In our experiment, we had no direct measure of the change in evaluation mode. Our argumentation is based on the idea that a contrast between target and flanking face attractiveness is a necessary condition for a contrast effect. Therefore, we selected targets and flankers which are very similar in their degree of attractiveness. However, minimal contrasts between target and flanking face attractiveness still exist. Therefore, we cannot rule out the possibility that minimal contrasts cause the cheerleader effect in those conditions as well. However, there are additional results which support our hypotheses. First, when considering faces with low attractiveness with equally low attractive flanking faces the cheerleader effect is greater than when considering highly attractive faces with unattractive flanking faces, although the contrasts are smaller. Second, we calculated the difference between the attractiveness of each target face with equally attractive flankers (minimal contrasts) and with more or less attractive flankers respectively (high contrast). In both conditions with high contrast there was a correlation between the contrast and the cheerleader effect. However, in both conditions with minimal contrast there was no correlation between the contrast and the cheerleader effect.

The aim of this paper is to introduce the idea that a change of evaluation mode is a process which could cause a cheerleader effect. Falsifying other processes is not an aim of this paper. Actually, even small changes could cause other processes to influence the evaluation of facial attractiveness.

Real-Time Rating vs. Memory

This study focused on real-time impressions and not on memory-based judgments. Therefore, the participants rated the attractiveness of faces online while these faces were in view. However, real-time ratings differ from memory-based judgments (Hastie and Park, 1986Ying et al., 2020). It is possible that visual memory processes have a higher influence on attractiveness ratings when judgments are memory-based but not when they occur in real time. In a recent study, participants evaluated faces after they had disappeared from the screen (Ying et al., 2019). Although the interval was short, the participants gave memory-based judgments. Ying et al.’s results could be interpreted as a mix between cognitive and visual memory processes because they show that facial attractiveness was more favorable when faces were flanked by faces of both low and high attractiveness.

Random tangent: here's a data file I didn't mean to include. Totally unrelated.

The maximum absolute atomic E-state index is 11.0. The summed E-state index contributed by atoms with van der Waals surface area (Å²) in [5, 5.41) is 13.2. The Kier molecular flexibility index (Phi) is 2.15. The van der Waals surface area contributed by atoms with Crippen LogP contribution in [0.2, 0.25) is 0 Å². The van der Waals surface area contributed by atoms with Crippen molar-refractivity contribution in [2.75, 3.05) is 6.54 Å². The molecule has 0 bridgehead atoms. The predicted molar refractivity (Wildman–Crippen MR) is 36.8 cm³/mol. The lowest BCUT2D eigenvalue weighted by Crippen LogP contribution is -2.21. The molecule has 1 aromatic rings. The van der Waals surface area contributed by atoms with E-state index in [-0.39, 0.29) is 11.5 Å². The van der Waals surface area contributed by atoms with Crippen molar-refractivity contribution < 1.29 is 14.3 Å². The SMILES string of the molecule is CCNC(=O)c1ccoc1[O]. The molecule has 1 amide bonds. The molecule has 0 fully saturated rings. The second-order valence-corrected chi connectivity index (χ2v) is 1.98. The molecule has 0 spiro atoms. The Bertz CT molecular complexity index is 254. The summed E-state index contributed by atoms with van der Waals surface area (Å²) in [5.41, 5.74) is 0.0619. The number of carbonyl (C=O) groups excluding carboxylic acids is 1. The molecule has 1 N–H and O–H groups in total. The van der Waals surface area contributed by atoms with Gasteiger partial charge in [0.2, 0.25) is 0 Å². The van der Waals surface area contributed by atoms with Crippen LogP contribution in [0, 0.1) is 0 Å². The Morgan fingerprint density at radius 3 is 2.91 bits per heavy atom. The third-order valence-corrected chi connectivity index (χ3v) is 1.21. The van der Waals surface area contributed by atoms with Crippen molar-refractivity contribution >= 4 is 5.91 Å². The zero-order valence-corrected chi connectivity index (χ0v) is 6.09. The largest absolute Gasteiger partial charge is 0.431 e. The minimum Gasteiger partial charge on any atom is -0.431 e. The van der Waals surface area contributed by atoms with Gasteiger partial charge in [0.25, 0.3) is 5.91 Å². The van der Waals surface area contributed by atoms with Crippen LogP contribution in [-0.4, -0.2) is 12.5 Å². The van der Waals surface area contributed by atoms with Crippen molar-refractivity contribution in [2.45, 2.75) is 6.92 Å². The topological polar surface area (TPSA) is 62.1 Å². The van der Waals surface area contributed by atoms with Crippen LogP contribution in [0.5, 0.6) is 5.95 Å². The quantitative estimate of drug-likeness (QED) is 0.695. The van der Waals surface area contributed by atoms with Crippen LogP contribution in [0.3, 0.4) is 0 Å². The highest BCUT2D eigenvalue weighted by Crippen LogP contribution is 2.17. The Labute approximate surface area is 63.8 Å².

Simultaneous and Sequential Presentation of Faces

Similar to memory-based judgments are situations where people evaluate a face online and compare it with a formerly viewed face. Such situations attest to two opposing influences: on the one hand a face is rated as more attractive when it follows a face of low attractiveness (Pegors et al., 2015Ying et al., 2019), while on the other hand a face is rated as more attractive when a face of high attractiveness precedes it (Pegors et al., 2015). Therefore, judgments of the perceived attractiveness of flanked faces may differ when they are recalled compared to when they are made in real time. In addition, there is evidence that the cognitive processes differ if the observer evaluates a group of faces simultaneously or sequentially (Ying et al., 2020).

First Impressions vs. Familiar Faces

One important limitation of our study concerns the familiarity of the faces. Similar to other studies of the cheerleader effect, we measured the attractiveness of faces that were unfamiliar to the participants. Therefore, our results are based exclusively on the first impression of these faces. The precise mechanisms by which the attractiveness of a familiar face is influenced by flanked faces remains to be determined. However, attractiveness judgments are not only influenced by physical aspects but also by psychological aspects, such as associations (Rhodes and Zebrowitz, 2002) or sentimental feelings (Yang and Galak, 2015). It is possible that the more an attractiveness rating is influenced by psychological aspects, the less it is influenced by flanking faces.